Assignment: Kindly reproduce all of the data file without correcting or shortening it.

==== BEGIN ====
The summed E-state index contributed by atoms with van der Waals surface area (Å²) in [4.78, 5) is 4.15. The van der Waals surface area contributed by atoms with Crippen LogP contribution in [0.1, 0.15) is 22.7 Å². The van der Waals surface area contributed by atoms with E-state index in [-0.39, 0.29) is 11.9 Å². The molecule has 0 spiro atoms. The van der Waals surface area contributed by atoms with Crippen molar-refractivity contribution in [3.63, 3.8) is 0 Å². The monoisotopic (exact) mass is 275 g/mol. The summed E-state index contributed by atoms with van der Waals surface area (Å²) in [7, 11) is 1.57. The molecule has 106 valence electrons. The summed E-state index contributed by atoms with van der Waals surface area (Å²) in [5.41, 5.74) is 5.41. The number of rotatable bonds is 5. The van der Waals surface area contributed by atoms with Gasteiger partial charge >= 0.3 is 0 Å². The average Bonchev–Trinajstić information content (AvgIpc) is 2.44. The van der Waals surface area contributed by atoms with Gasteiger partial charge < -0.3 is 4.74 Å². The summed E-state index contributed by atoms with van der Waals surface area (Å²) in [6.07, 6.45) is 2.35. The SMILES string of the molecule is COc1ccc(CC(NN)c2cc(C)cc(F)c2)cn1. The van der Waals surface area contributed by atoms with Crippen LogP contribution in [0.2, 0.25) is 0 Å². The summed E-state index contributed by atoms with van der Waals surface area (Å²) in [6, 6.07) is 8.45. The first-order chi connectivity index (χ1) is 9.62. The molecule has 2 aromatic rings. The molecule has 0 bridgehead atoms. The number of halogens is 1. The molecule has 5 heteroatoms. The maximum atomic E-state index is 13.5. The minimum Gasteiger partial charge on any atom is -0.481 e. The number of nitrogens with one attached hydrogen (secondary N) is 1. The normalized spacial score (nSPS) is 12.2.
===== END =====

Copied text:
The summed E-state index contributed by atoms with van der Waals surface area (Å²) in [4.78, 5) is 4.15. The van der Waals surface area contributed by atoms with Crippen LogP contribution in [0.1, 0.15) is 22.7 Å². The van der Waals surface area contributed by atoms with E-state index in [-0.39, 0.29) is 11.9 Å². The molecule has 0 spiro atoms. The van der Waals surface area contributed by atoms with Crippen molar-refractivity contribution in [3.63, 3.8) is 0 Å². The monoisotopic (exact) mass is 275 g/mol. The summed E-state index contributed by atoms with van der Waals surface area (Å²) in [7, 11) is 1.57. The molecule has 106 valence electrons. The summed E-state index contributed by atoms with van der Waals surface area (Å²) in [5.41, 5.74) is 5.41. The number of rotatable bonds is 5. The van der Waals surface area contributed by atoms with Gasteiger partial charge >= 0.3 is 0 Å². The average Bonchev–Trinajstić information content (AvgIpc) is 2.44. The van der Waals surface area contributed by atoms with Gasteiger partial charge < -0.3 is 4.74 Å². The summed E-state index contributed by atoms with van der Waals surface area (Å²) in [6.07, 6.45) is 2.35. The SMILES string of the molecule is COc1ccc(CC(NN)c2cc(C)cc(F)c2)cn1. The van der Waals surface area contributed by atoms with Crippen LogP contribution in [0.2, 0.25) is 0 Å². The summed E-state index contributed by atoms with van der Waals surface area (Å²) in [6, 6.07) is 8.45. The first-order chi connectivity index (χ1) is 9.62. The molecule has 2 aromatic rings. The molecule has 0 bridgehead atoms. The number of halogens is 1. The molecule has 5 heteroatoms. The maximum atomic E-state index is 13.5. The minimum Gasteiger partial charge on any atom is -0.481 e. The number of nitrogens with one attached hydrogen (secondary N) is 1. The normalized spacial score (nSPS) is 12.2.